Proof spirit
Proof Proof, a. [1913 Webster] 1. Used in proving or testing; as, a proof load, or proof charge. [1913 Webster]

2. Firm or successful in resisting; as, proof against harm; waterproof; bombproof. [1913 Webster]

I . . . have found thee Proof against all temptation. --Milton. [1913 Webster]

This was a good, stout proof article of faith. --Burke. [1913 Webster]

3. Being of a certain standard as to strength; -- said of alcoholic liquors. [1913 Webster]

{Proof charge} (Firearms), a charge of powder and ball, greater than the service charge, fired in an arm, as a gun or cannon, to test its strength.

{Proof impression}. See under {Impression}.

{Proof load} (Engin.), the greatest load than can be applied to a piece, as a beam, column, etc., without straining the piece beyond the elastic limit.

{Proof sheet}. See {Proof}, n., 5.

{Proof spirit} (Chem.), a strong distilled liquor, or mixture of alcohol and water, containing not less than a standard amount of alcohol. In the United States ``proof spirit is defined by law to be that mixture of alcohol and water which contains one half of its volume of alcohol, the alcohol when at a temperature of 60[deg] Fahrenheit being of specific gravity 0.7939 referred to water at its maximum density as unity. Proof spirit has at 60[deg] Fahrenheit a specific gravity of 0.93353, 100 parts by volume of the same consisting of 50 parts of absolute alcohol and 53.71 parts of water,'' the apparent excess of water being due to contraction of the liquids on mixture. In England proof spirit is defined by Act 58, George III., to be such as shall at a temperature of 51[deg] Fahrenheit weigh exactly the 12/13 part of an equal measure of distilled water. This contains 49.3 per cent by weight, or 57.09 by volume, of alcohol. Stronger spirits, as those of about 60, 70, and 80 per cent of alcohol, are sometimes called second, third, and fourth proof spirits respectively.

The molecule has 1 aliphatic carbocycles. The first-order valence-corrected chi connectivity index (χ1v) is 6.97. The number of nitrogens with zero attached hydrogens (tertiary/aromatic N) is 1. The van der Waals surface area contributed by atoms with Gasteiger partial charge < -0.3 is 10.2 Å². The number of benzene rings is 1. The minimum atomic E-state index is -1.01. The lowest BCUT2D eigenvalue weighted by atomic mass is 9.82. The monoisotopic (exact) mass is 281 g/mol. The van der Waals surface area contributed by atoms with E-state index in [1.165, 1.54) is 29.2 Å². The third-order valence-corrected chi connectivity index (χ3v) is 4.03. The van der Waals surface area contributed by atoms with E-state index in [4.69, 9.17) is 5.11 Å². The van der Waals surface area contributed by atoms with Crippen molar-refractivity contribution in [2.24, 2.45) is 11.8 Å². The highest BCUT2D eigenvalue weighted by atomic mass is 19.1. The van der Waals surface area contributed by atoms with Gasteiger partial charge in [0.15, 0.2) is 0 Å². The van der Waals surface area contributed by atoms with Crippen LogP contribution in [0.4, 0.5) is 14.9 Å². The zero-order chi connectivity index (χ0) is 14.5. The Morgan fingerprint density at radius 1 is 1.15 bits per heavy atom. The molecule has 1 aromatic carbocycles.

{Proof staff}, a straight-edge used by millers to test the flatness of a stone.

{Proof stick} (Sugar Manuf.), a rod in the side of a vacuum pan, for testing the consistency of the sirup.

{Proof text}, a passage of Scripture used to prove a doctrine. [1913 Webster]


The Collaborative International Dictionary of English. 2000.

Look at other dictionaries:

  • Proof spirit — Spirit Spir it, n. [OF. espirit, esperit, F. esprit, L. spiritus, from spirare to breathe, to blow. Cf. {Conspire}, {Expire}, {Esprit}, {Sprite}.] 1. Air set in motion by breathing; breath; hence, sometimes, life itself. [Obs.] All of spirit… …   The Collaborative International Dictionary of English

  • Proof spirit — (engl., spr. prūf spirrit), Probespiritus, s. Alkoholometrie, S. 340 …   Meyers Großes Konversations-Lexikon

  • proof spirit — prüf n 1) an alcoholic liquor or mixture of alcohol and water containing 50 percent ethanol by volume at 60° F (15.6° C) 2) Brit liquor that weighs 12/13 of an equal measure of distilled water or contains 57.10 percent by volume of alcohol …   Medical dictionary

  • proof spirit — n. an alcoholic liquor, or a mixture of alcohol and water, containing by volume 50 percent (in Great Britain and Canada 57.10 percent) ethyl alcohol at 15.6°C (c. 60°F) …   English World dictionary

  • proof spirit — an alcoholic liquor, or mixture of alcohol and water, containing a standard amount of alcohol. In the U.S. proof spirit has a specific gravity of .93353 (containing one half of its volume of alcohol of a specific gravity of .7939 at 60° F). In… …   Universalium

  • proof spirit — proof′ spir it n. vin an alcoholic liquor containing one half of its volume of alcohol of a specific gravity of.7939 at 60° F • Etymology: 1735–45 …   From formal English to slang

  • proof spirit — noun Date: 1712 an alcoholic liquor or mixture of ethanol and water that contains 50 percent ethanol by volume at 60°F (16°C) …   New Collegiate Dictionary

  • proof spirit — noun A mixture of alcohol and water used as a standard for distilled drinks …   Wiktionary

  • proof spirit — strong alcohol, strong liquor …   English contemporary dictionary

  • proof spirit — noun a mixture of alcohol and water containing (in the UK) 57.1 per cent alcohol by volume or (in the US) 50 per cent alcohol by volume, used as a standard of strength of distilled alcoholic spirits …   English new terms dictionary

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